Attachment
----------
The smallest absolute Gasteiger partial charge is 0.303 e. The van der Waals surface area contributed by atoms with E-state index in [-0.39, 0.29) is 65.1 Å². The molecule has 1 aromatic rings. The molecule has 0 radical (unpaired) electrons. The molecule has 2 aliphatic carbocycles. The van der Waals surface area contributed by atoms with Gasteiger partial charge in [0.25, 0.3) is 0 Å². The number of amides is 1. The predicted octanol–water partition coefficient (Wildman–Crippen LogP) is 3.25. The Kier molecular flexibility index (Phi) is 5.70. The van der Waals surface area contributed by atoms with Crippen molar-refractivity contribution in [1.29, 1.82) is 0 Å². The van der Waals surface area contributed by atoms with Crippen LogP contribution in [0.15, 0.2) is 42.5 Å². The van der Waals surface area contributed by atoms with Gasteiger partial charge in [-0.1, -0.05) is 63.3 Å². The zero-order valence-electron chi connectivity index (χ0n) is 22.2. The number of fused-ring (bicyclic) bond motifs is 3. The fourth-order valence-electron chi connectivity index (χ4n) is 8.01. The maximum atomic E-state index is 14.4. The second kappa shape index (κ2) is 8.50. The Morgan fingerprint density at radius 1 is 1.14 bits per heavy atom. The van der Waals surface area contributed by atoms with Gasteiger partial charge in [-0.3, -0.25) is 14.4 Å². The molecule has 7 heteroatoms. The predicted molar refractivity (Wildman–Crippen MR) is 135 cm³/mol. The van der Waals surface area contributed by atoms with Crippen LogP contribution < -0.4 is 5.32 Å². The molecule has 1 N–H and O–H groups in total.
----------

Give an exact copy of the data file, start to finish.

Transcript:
The smallest absolute Gasteiger partial charge is 0.303 e. The van der Waals surface area contributed by atoms with E-state index in [-0.39, 0.29) is 65.1 Å². The molecule has 1 aromatic rings. The molecule has 0 radical (unpaired) electrons. The molecule has 2 aliphatic carbocycles. The van der Waals surface area contributed by atoms with Gasteiger partial charge in [0.25, 0.3) is 0 Å². The number of amides is 1. The predicted octanol–water partition coefficient (Wildman–Crippen LogP) is 3.25. The Kier molecular flexibility index (Phi) is 5.70. The van der Waals surface area contributed by atoms with Crippen molar-refractivity contribution in [1.29, 1.82) is 0 Å². The van der Waals surface area contributed by atoms with Crippen LogP contribution in [0.15, 0.2) is 42.5 Å². The van der Waals surface area contributed by atoms with Gasteiger partial charge in [-0.1, -0.05) is 63.3 Å². The zero-order valence-electron chi connectivity index (χ0n) is 22.2. The number of fused-ring (bicyclic) bond motifs is 3. The fourth-order valence-electron chi connectivity index (χ4n) is 8.01. The maximum atomic E-state index is 14.4. The second kappa shape index (κ2) is 8.50. The Morgan fingerprint density at radius 1 is 1.14 bits per heavy atom. The van der Waals surface area contributed by atoms with Gasteiger partial charge in [-0.3, -0.25) is 14.4 Å². The molecule has 7 heteroatoms. The predicted molar refractivity (Wildman–Crippen MR) is 135 cm³/mol. The van der Waals surface area contributed by atoms with Crippen LogP contribution < -0.4 is 5.32 Å². The molecule has 1 N–H and O–H groups in total.